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emeritus professor of anaesthesia Imperial College London

Many scientific disciplines experience an Einstein like revelation when a new concept pulls many ideas together under a single, all embracing umbrella. In medicine it came with the realisation that the ultimate purpose of life was keeping the contents of the tiny drops of water within the millions of cells of our body within strict limits. All bodily functions - breathing, the circulation of blood, the detoxifying and excretory work of the liver and kidneys and the controlling action of the brain - are directed to this end. If these parameters are disturbed the cell ceases to function properly and disease results. The watery soup inside the cells has the same concentration of sodium, potassium and chloride as that believed to have been present in the oceans when life began, some 600 million years ago. The tiny content of oxygen in these cells reflects the low concentration of the gas in the atmosphere at that time.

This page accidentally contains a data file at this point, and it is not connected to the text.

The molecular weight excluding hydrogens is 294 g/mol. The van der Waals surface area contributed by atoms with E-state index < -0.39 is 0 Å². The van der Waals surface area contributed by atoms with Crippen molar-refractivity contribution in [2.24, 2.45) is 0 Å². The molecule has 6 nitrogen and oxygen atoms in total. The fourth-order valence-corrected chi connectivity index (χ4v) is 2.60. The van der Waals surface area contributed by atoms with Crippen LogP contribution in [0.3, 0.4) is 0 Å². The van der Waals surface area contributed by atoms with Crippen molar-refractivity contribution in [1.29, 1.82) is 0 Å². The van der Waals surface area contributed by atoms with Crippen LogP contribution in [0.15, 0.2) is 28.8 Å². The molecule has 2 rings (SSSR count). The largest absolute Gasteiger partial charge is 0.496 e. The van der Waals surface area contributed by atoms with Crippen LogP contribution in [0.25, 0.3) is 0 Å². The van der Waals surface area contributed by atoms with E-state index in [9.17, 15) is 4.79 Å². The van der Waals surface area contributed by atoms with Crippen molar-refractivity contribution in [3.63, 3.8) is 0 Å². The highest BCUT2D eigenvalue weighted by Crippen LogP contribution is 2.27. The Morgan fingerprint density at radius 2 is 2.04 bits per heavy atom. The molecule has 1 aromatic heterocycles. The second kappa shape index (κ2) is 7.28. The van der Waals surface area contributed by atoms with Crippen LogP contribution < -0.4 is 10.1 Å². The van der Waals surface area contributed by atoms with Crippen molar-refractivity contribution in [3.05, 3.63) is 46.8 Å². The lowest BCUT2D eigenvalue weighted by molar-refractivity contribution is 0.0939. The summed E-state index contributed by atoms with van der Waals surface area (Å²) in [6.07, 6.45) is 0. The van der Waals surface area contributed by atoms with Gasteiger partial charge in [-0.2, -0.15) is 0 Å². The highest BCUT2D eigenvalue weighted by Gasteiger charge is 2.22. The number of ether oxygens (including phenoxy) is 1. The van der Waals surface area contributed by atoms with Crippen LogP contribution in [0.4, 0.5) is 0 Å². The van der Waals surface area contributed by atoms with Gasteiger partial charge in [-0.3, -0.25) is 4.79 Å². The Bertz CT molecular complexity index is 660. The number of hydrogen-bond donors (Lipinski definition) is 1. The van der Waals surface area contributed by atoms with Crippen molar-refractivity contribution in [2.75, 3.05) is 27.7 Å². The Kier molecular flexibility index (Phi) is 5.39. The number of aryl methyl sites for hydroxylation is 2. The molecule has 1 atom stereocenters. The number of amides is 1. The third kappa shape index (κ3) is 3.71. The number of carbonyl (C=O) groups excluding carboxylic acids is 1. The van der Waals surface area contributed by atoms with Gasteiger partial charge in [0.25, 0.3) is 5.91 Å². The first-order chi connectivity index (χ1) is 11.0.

This unifying concept was originally proposed by the French physiologist, Claude Bernard in 1853 and developed in 1929 by the Harvard professor, Walter B Cannon, in his theory of ‘homeostasis’. Today we realise that life is impossible unless we control what Bernard described as the ‘milieur interieur’. It is the real secret of life.